Your friend or family member might not have a good solution for how to deal with loneliness, or they might not be able to participate in your idea. That’s okay. Having a conversation and commiserating is one way to feel less lonely.
6. Reach Out in New Ways
If you feel as though you’re missing out on meaningful interactions, it might be the method. Maybe you’re relying more on text messaging, but missing out on real conversations.
There are many different ways to have meaningful conversations. However, adapting to the current situation takes some effort. This might mean helping a friend or family member get started with video chatting. Or, it might mean talking on the phone instead of texting. This might even mean writing letters or writing emails. Help your friends and family members if they’re willing to try a new method, and try to be flexible yourself as well.
7. Reach Out to New People
Maybe you’re seeing fewer people and it’s hard to talk with people who share your interests. To deal with loneliness, it can be helpful to leave your comfort zone just a bit a bit and try communicating with people you don’t know.
Try focusing on an interest or hobby to start with, so you’ll have common ground. Consider the following ideas:
- Start or join an online group, chat room, or forum around a hobby or activity.
- Join an online class in something you’re interested in.
- Start or join a project, such as creating a book of poetry, making an app, creating a family tree or something else you’re interested in.
- Try learning a language and writing to or chatting with a native speaker.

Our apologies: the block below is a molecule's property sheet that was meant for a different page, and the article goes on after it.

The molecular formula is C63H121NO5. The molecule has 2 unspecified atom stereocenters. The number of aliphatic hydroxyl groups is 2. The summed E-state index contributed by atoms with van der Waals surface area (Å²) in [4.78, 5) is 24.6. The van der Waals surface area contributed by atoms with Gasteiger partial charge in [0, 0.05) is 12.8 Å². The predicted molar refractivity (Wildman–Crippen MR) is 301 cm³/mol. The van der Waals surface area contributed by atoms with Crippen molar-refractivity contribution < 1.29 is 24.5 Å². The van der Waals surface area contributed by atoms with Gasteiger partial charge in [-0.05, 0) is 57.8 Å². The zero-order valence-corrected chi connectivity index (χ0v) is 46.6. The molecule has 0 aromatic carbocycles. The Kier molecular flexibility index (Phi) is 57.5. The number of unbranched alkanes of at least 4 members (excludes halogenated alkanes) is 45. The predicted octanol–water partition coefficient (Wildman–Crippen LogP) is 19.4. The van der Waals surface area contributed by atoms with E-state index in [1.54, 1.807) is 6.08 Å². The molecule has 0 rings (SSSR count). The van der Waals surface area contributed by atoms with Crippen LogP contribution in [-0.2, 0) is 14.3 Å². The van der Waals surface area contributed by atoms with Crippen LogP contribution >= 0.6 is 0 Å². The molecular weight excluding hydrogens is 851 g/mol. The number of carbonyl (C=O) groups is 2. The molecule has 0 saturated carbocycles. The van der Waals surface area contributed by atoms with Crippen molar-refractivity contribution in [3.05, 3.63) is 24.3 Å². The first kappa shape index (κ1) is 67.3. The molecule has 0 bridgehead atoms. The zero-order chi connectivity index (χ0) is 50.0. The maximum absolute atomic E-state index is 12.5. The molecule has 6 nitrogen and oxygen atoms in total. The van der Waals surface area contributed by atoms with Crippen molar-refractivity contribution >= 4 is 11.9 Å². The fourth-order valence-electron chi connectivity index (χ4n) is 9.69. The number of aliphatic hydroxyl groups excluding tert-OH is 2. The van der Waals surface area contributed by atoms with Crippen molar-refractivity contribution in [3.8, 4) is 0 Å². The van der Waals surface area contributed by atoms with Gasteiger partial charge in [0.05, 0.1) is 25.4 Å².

- Start or join an online book club
8. Help Others
One of the best ways to deal with loneliness, and sadness in general, is to focus on improving the lives of others. Even if we’re taking part in activities individually, making an impact on others widens our social circle. Remember that helping others doesn’t have to mean saving the world. Even when you make a small impact, you’re taking a big step when you look outside of yourself and towards others. This is beneficial for you, and for the people you help.
There are many ways to help others, even when social interactions are limited. Consider the following ways to get involved, or learn more about opportunities:
- Making masks at home or in socially distanced groups
- Raising money for a good cause
- Participating in crisis hotlines and chats
- Helping neighbors with yard work or shopping
- Facilitating an online meeting for people with obstacles similar to yours
- Contact your local library, church or community center
- Take a look at opportunities online
9. Talk With a Counselor
Some of these strategies for dealing with loneliness may be helpful for you, while others may not. Maybe you’ve already tried these strategies, and still feel lonely and isolated. A counselor can help you deal with loneliness, learn helpful coping mechanisms, and continue to thrive, even in tough times. With teletherapy appointments available, you can take with an expert and create a therapy plan that will help you move forward.